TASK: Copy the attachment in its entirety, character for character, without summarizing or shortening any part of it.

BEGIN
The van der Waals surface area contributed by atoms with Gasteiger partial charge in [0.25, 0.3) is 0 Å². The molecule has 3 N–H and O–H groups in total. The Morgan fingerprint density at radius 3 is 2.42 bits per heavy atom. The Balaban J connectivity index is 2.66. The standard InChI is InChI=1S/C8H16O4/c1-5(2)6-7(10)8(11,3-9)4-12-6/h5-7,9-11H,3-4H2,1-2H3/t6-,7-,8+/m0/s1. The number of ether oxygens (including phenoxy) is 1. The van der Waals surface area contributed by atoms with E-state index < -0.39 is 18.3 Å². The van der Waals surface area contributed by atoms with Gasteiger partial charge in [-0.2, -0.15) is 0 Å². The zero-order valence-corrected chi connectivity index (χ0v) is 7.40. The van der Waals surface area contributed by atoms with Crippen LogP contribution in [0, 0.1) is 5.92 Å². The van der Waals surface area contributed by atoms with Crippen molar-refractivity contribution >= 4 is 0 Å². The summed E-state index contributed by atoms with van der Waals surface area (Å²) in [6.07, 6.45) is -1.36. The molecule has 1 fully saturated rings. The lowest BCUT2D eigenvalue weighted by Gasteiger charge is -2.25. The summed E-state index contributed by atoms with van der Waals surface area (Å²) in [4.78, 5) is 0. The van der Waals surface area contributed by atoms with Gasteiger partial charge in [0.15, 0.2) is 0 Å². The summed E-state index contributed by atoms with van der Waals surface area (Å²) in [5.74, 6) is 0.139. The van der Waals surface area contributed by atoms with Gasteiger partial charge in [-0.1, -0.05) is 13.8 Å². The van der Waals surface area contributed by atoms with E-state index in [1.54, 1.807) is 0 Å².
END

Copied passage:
The van der Waals surface area contributed by atoms with Gasteiger partial charge in [0.25, 0.3) is 0 Å². The molecule has 3 N–H and O–H groups in total. The Morgan fingerprint density at radius 3 is 2.42 bits per heavy atom. The Balaban J connectivity index is 2.66. The standard InChI is InChI=1S/C8H16O4/c1-5(2)6-7(10)8(11,3-9)4-12-6/h5-7,9-11H,3-4H2,1-2H3/t6-,7-,8+/m0/s1. The number of ether oxygens (including phenoxy) is 1. The van der Waals surface area contributed by atoms with E-state index < -0.39 is 18.3 Å². The van der Waals surface area contributed by atoms with Gasteiger partial charge in [-0.2, -0.15) is 0 Å². The zero-order valence-corrected chi connectivity index (χ0v) is 7.40. The van der Waals surface area contributed by atoms with Crippen LogP contribution in [0, 0.1) is 5.92 Å². The van der Waals surface area contributed by atoms with Crippen molar-refractivity contribution >= 4 is 0 Å². The summed E-state index contributed by atoms with van der Waals surface area (Å²) in [6.07, 6.45) is -1.36. The molecule has 1 fully saturated rings. The lowest BCUT2D eigenvalue weighted by Gasteiger charge is -2.25. The summed E-state index contributed by atoms with van der Waals surface area (Å²) in [4.78, 5) is 0. The van der Waals surface area contributed by atoms with Gasteiger partial charge in [0.15, 0.2) is 0 Å². The summed E-state index contributed by atoms with van der Waals surface area (Å²) in [5.74, 6) is 0.139. The van der Waals surface area contributed by atoms with Gasteiger partial charge in [-0.1, -0.05) is 13.8 Å². The van der Waals surface area contributed by atoms with E-state index in [1.54, 1.807) is 0 Å².